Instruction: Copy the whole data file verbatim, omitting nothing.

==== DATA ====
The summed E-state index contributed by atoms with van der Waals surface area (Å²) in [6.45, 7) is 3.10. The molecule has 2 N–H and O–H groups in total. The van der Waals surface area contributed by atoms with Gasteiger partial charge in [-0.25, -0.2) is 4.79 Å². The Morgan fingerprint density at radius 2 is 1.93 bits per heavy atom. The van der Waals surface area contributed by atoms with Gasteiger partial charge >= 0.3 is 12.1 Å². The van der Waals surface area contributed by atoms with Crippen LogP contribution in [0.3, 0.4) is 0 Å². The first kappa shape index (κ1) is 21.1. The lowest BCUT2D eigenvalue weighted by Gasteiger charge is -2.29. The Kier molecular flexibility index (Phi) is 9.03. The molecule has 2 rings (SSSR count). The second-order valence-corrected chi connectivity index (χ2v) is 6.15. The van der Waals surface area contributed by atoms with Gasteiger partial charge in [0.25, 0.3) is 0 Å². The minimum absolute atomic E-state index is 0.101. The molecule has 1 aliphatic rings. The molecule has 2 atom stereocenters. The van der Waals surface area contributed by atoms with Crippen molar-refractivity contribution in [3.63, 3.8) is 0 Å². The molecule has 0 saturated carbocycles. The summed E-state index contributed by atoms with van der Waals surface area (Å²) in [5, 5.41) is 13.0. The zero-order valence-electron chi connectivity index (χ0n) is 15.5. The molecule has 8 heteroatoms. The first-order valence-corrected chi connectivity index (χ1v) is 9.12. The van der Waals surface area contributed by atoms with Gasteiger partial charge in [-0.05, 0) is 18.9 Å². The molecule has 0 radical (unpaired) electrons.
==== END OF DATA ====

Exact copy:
The summed E-state index contributed by atoms with van der Waals surface area (Å²) in [6.45, 7) is 3.10. The molecule has 2 N–H and O–H groups in total. The van der Waals surface area contributed by atoms with Gasteiger partial charge in [-0.25, -0.2) is 4.79 Å². The Morgan fingerprint density at radius 2 is 1.93 bits per heavy atom. The van der Waals surface area contributed by atoms with Gasteiger partial charge >= 0.3 is 12.1 Å². The van der Waals surface area contributed by atoms with Crippen LogP contribution in [0.3, 0.4) is 0 Å². The first kappa shape index (κ1) is 21.1. The lowest BCUT2D eigenvalue weighted by Gasteiger charge is -2.29. The Kier molecular flexibility index (Phi) is 9.03. The molecule has 2 rings (SSSR count). The second-order valence-corrected chi connectivity index (χ2v) is 6.15. The van der Waals surface area contributed by atoms with Gasteiger partial charge in [0.25, 0.3) is 0 Å². The minimum absolute atomic E-state index is 0.101. The molecule has 1 aliphatic rings. The molecule has 2 atom stereocenters. The van der Waals surface area contributed by atoms with Crippen molar-refractivity contribution in [3.63, 3.8) is 0 Å². The molecule has 0 saturated carbocycles. The summed E-state index contributed by atoms with van der Waals surface area (Å²) in [5, 5.41) is 13.0. The zero-order valence-electron chi connectivity index (χ0n) is 15.5. The molecule has 8 heteroatoms. The first-order valence-corrected chi connectivity index (χ1v) is 9.12. The van der Waals surface area contributed by atoms with Gasteiger partial charge in [-0.05, 0) is 18.9 Å². The molecule has 0 radical (unpaired) electrons.